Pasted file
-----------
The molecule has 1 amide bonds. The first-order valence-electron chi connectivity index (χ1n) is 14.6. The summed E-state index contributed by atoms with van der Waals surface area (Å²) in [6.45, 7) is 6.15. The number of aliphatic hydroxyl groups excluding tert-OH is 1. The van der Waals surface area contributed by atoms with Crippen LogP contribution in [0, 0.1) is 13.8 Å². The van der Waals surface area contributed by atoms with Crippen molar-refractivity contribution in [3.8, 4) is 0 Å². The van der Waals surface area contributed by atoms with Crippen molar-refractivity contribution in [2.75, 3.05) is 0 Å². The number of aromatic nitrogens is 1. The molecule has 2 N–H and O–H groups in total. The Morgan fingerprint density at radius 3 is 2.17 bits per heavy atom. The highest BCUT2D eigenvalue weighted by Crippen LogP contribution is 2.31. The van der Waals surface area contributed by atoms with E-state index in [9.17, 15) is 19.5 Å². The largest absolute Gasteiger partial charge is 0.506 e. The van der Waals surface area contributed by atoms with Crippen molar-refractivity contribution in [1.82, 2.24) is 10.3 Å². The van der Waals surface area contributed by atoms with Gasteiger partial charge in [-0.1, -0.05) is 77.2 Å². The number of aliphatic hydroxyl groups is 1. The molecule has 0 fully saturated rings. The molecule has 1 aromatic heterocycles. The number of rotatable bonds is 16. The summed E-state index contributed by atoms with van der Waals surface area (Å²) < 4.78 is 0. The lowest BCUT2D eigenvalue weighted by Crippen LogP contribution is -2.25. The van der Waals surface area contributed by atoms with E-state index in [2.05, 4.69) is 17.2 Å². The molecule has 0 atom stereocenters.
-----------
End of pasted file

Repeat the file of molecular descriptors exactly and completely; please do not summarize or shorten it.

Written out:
The molecule has 1 amide bonds. The first-order valence-electron chi connectivity index (χ1n) is 14.6. The summed E-state index contributed by atoms with van der Waals surface area (Å²) in [6.45, 7) is 6.15. The number of aliphatic hydroxyl groups excluding tert-OH is 1. The van der Waals surface area contributed by atoms with Crippen LogP contribution in [0, 0.1) is 13.8 Å². The van der Waals surface area contributed by atoms with Crippen molar-refractivity contribution in [3.8, 4) is 0 Å². The van der Waals surface area contributed by atoms with Crippen molar-refractivity contribution in [2.75, 3.05) is 0 Å². The number of aromatic nitrogens is 1. The molecule has 2 N–H and O–H groups in total. The Morgan fingerprint density at radius 3 is 2.17 bits per heavy atom. The highest BCUT2D eigenvalue weighted by Crippen LogP contribution is 2.31. The van der Waals surface area contributed by atoms with E-state index in [9.17, 15) is 19.5 Å². The largest absolute Gasteiger partial charge is 0.506 e. The van der Waals surface area contributed by atoms with Crippen molar-refractivity contribution in [1.82, 2.24) is 10.3 Å². The van der Waals surface area contributed by atoms with Gasteiger partial charge in [-0.1, -0.05) is 77.2 Å². The number of aliphatic hydroxyl groups is 1. The molecule has 0 fully saturated rings. The molecule has 1 aromatic heterocycles. The number of rotatable bonds is 16. The summed E-state index contributed by atoms with van der Waals surface area (Å²) < 4.78 is 0. The lowest BCUT2D eigenvalue weighted by Crippen LogP contribution is -2.25. The van der Waals surface area contributed by atoms with E-state index in [2.05, 4.69) is 17.2 Å². The molecule has 0 atom stereocenters.